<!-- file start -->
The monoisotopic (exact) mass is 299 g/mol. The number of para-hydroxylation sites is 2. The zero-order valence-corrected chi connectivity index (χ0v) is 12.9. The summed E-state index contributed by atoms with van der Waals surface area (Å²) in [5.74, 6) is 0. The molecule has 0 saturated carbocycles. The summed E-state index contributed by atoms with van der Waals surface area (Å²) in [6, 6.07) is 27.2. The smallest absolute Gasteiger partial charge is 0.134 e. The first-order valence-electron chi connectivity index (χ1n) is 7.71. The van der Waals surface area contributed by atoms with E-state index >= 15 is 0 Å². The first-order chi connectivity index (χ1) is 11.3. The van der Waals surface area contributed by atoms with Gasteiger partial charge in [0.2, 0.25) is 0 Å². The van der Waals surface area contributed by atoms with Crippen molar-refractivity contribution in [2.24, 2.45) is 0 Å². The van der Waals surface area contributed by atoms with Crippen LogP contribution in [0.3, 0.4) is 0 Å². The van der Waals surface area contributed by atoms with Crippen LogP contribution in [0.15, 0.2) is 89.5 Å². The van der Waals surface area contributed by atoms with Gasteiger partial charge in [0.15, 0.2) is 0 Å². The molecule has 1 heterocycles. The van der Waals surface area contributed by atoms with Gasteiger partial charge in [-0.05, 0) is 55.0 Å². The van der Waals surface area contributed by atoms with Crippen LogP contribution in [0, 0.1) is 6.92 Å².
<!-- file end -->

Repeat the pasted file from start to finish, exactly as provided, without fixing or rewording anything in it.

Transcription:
The monoisotopic (exact) mass is 299 g/mol. The number of para-hydroxylation sites is 2. The zero-order valence-corrected chi connectivity index (χ0v) is 12.9. The summed E-state index contributed by atoms with van der Waals surface area (Å²) in [5.74, 6) is 0. The molecule has 0 saturated carbocycles. The summed E-state index contributed by atoms with van der Waals surface area (Å²) in [6, 6.07) is 27.2. The smallest absolute Gasteiger partial charge is 0.134 e. The first-order valence-electron chi connectivity index (χ1n) is 7.71. The van der Waals surface area contributed by atoms with E-state index >= 15 is 0 Å². The first-order chi connectivity index (χ1) is 11.3. The van der Waals surface area contributed by atoms with Gasteiger partial charge in [0.2, 0.25) is 0 Å². The van der Waals surface area contributed by atoms with Crippen molar-refractivity contribution in [2.24, 2.45) is 0 Å². The van der Waals surface area contributed by atoms with Crippen LogP contribution in [0.3, 0.4) is 0 Å². The van der Waals surface area contributed by atoms with Crippen LogP contribution in [0.15, 0.2) is 89.5 Å². The van der Waals surface area contributed by atoms with Gasteiger partial charge in [0.15, 0.2) is 0 Å². The molecule has 1 heterocycles. The van der Waals surface area contributed by atoms with Gasteiger partial charge in [-0.05, 0) is 55.0 Å². The van der Waals surface area contributed by atoms with Crippen LogP contribution in [0, 0.1) is 6.92 Å².